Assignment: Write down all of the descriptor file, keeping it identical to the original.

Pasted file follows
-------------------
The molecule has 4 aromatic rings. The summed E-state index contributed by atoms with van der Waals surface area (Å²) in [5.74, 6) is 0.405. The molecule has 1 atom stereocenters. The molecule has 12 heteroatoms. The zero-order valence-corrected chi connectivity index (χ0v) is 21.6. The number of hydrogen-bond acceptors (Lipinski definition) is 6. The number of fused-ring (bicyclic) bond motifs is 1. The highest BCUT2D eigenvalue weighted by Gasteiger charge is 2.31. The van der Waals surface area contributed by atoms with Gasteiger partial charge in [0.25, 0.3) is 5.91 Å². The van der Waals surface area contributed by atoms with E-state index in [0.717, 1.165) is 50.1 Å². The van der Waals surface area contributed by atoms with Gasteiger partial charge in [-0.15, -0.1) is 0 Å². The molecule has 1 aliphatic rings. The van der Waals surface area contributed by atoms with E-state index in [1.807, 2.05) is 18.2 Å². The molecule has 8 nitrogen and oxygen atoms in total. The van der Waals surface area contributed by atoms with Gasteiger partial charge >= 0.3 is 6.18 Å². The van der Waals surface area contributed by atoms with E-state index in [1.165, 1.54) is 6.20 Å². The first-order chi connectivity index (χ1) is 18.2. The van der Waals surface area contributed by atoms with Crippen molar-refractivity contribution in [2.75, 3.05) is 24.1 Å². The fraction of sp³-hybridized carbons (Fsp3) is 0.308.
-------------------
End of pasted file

The molecule has 4 aromatic rings. The summed E-state index contributed by atoms with van der Waals surface area (Å²) in [5.74, 6) is 0.405. The molecule has 1 atom stereocenters. The molecule has 12 heteroatoms. The zero-order valence-corrected chi connectivity index (χ0v) is 21.6. The number of hydrogen-bond acceptors (Lipinski definition) is 6. The number of fused-ring (bicyclic) bond motifs is 1. The highest BCUT2D eigenvalue weighted by Gasteiger charge is 2.31. The van der Waals surface area contributed by atoms with Gasteiger partial charge in [0.25, 0.3) is 5.91 Å². The van der Waals surface area contributed by atoms with E-state index in [0.717, 1.165) is 50.1 Å². The van der Waals surface area contributed by atoms with Gasteiger partial charge in [-0.15, -0.1) is 0 Å². The molecule has 1 aliphatic rings. The van der Waals surface area contributed by atoms with E-state index in [1.807, 2.05) is 18.2 Å². The molecule has 8 nitrogen and oxygen atoms in total. The van der Waals surface area contributed by atoms with Gasteiger partial charge >= 0.3 is 6.18 Å². The van der Waals surface area contributed by atoms with E-state index in [1.165, 1.54) is 6.20 Å². The first-order chi connectivity index (χ1) is 18.2. The van der Waals surface area contributed by atoms with Crippen molar-refractivity contribution in [2.75, 3.05) is 24.1 Å². The fraction of sp³-hybridized carbons (Fsp3) is 0.308.